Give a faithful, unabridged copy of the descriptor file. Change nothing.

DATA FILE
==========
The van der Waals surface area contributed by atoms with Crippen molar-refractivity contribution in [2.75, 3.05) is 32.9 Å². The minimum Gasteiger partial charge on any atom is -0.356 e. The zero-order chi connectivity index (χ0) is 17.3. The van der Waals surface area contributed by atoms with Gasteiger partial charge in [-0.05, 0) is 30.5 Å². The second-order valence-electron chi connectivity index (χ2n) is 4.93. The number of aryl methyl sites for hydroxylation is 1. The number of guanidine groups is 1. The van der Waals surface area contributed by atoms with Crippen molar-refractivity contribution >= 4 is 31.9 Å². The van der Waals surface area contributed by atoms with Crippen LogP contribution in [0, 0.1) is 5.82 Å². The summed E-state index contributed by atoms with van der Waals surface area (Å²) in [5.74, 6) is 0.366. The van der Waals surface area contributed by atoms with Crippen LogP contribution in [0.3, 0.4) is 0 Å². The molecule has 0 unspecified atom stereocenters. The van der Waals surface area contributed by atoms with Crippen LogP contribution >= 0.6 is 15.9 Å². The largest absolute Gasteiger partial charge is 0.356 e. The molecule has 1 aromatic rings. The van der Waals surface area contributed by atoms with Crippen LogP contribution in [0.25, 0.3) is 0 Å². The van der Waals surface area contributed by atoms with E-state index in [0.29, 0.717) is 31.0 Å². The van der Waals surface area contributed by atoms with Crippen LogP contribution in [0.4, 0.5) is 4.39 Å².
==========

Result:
The van der Waals surface area contributed by atoms with Crippen molar-refractivity contribution in [2.75, 3.05) is 32.9 Å². The minimum Gasteiger partial charge on any atom is -0.356 e. The zero-order chi connectivity index (χ0) is 17.3. The van der Waals surface area contributed by atoms with Gasteiger partial charge in [-0.05, 0) is 30.5 Å². The second-order valence-electron chi connectivity index (χ2n) is 4.93. The number of aryl methyl sites for hydroxylation is 1. The number of guanidine groups is 1. The van der Waals surface area contributed by atoms with Crippen molar-refractivity contribution >= 4 is 31.9 Å². The van der Waals surface area contributed by atoms with Crippen LogP contribution in [0, 0.1) is 5.82 Å². The summed E-state index contributed by atoms with van der Waals surface area (Å²) in [5.74, 6) is 0.366. The van der Waals surface area contributed by atoms with Crippen LogP contribution in [0.3, 0.4) is 0 Å². The molecule has 0 unspecified atom stereocenters. The van der Waals surface area contributed by atoms with Crippen LogP contribution >= 0.6 is 15.9 Å². The largest absolute Gasteiger partial charge is 0.356 e. The molecule has 1 aromatic rings. The van der Waals surface area contributed by atoms with Crippen LogP contribution in [0.25, 0.3) is 0 Å². The van der Waals surface area contributed by atoms with E-state index in [0.29, 0.717) is 31.0 Å². The van der Waals surface area contributed by atoms with Crippen LogP contribution in [0.4, 0.5) is 4.39 Å².